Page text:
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Success in printmaking nurtured at Concordia: Meet artist Michael Stevenson

‘At the Faculty of Fine Arts, I developed many skills that are fundamental to my practice’
June 8, 2022
By Kristen Paulson-Nguyen

Concordia graduate Michael Stevenson’s 2010 solo exhibition at the Udinotti Museum of Figurative Art, in Paradise Valley, Arizona.

As Michael Stevenson, BFA 90, began 100 Monoprints, a project exploring loss in the aftermath of the COVID-19 pandemic, he thought of Dennis Jones, his Concordia printmaking professor who passed away in 2007.

Jones, an abstract expressionist who taught at Concordia’s Faculty of Fine Arts, inspired Stevenson through his bold use of diverse materials, such as corrugated cardboard and fibrous paper made from mulberry trees. His lessons about process, technique and theory reverberate in Stevenson’s approach to monoprinting (a single, one-of-a-kind print) and relief printing (which produces multiple editions of a print using a raised surface) today.

“Relief printing using corrugated cardboard allows me to create imagery without doing a lot of prep work, to work through my visual ideas quickly and to create shapes that resonate with me,” says Stevenson. “This method has informed my work over my entire career.”

“At the Faculty of Fine Arts, I developed many skills in printmaking that are fundamental to my digital practice,” says Michael Stevenson. | Credit: Allyson Washington

That career has taken Stevenson to Chico, California, where he taught printmaking as a visiting professor at California State University. Art in America and Artweek have reviewed his work — including a travelling solo exhibition called Belle Époque.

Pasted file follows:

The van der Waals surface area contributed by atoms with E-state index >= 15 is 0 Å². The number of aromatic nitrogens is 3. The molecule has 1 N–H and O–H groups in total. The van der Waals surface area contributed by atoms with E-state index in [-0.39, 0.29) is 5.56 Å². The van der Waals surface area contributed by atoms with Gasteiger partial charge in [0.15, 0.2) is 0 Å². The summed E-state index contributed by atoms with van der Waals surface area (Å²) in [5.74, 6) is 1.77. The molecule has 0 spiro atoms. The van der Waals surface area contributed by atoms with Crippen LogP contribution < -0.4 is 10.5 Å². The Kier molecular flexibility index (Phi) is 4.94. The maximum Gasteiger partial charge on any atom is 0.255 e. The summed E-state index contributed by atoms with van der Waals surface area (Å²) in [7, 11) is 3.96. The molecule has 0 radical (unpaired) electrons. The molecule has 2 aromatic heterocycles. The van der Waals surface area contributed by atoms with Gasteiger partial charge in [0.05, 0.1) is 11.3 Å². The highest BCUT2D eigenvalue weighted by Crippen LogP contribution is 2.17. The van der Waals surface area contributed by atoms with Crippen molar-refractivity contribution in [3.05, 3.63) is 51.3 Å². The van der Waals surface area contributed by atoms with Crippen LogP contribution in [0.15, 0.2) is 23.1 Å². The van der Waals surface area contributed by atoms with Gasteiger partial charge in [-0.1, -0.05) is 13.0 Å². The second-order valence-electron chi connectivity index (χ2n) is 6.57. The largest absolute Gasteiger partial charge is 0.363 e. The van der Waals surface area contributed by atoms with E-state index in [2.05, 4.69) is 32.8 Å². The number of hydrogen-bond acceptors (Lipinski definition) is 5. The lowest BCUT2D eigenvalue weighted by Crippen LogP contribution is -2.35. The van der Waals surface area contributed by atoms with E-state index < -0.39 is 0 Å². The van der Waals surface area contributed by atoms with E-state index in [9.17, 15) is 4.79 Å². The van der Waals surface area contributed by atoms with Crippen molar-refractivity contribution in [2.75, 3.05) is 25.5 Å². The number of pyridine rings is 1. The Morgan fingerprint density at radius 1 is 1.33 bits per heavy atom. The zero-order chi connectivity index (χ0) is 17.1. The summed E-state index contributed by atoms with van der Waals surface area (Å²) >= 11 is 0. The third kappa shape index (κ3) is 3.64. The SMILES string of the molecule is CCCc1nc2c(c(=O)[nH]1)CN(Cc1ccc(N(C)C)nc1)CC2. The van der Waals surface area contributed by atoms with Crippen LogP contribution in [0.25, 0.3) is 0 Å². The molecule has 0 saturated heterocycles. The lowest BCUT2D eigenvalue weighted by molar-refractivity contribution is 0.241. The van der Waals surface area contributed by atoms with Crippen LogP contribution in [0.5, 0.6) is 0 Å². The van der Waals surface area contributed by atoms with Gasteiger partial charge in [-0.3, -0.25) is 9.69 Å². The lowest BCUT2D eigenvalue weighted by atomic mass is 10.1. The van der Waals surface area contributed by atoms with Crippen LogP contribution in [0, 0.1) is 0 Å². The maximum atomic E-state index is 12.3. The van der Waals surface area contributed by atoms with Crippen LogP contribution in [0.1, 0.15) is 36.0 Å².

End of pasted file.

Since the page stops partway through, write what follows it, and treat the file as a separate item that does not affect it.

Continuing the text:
Stevenson was awarded a full fellowship at the famed Vermont Studio Center, was an affiliate artist at the Headlands Center for the Arts and is a past recipient of a Pollock-Krasner Foundation grant.

‘A great place to experiment’

After graduating from Concordia, Stevenson earned an MFA in painting and printmaking and an MA in art history from Arizona State University. Jones’s impact on Stevenson’s approach to monoprints, which Stevenson describes as “a bridge between painting and printmaking,” has endured.

Art history has also played an important role for the Concordia graduate. “I’m interested in amalgams and catalysts and the intermixing of cultures,” he remarks.

One amalgam is Très Riches Heures, an array of 81 watercolour, gouache and acrylic works on paper, which explores the relationship between mark-making and script. The project emerged from a scholarship Stevenson received to learn Tatar, a Turkic language spoken in Tatarstan, Russia.

An untitled 22 x 30 monoprint printed on corrugated cardboard, 2009

“I wanted to think about script, as opposed to text, the hand versus the mind,” he says. “I made up what looked like words but were only forms that referenced script. There was no verbal meaning, but a visual one.”

Stevenson started working on 100 Monoprints this past January, after he found himself dwelling on several recent losses. He began exploring themes of transformation and grief, developing ideas and imagery using the technique he learned from Jones. A Kickstarter campaign was launched to finance the series. And while the crowdfunding goal wasn’t reached, Stevenson continues to sketch and make stencils for larger works that will become paintings, prints and potentially videos.

The lessons the artist learned at Concordia continue to drive his experimentation with new media. Stevenson is now creating a series of paintings based in part on his digital practice.

“At the Faculty of Fine Arts, I developed many skills in printmaking that are fundamental to my digital practice. The printmaking studios at the university were a great place to experiment. The interaction between disciplines at Concordia — art history, painting and printmaking — provided the basis for my practice.”

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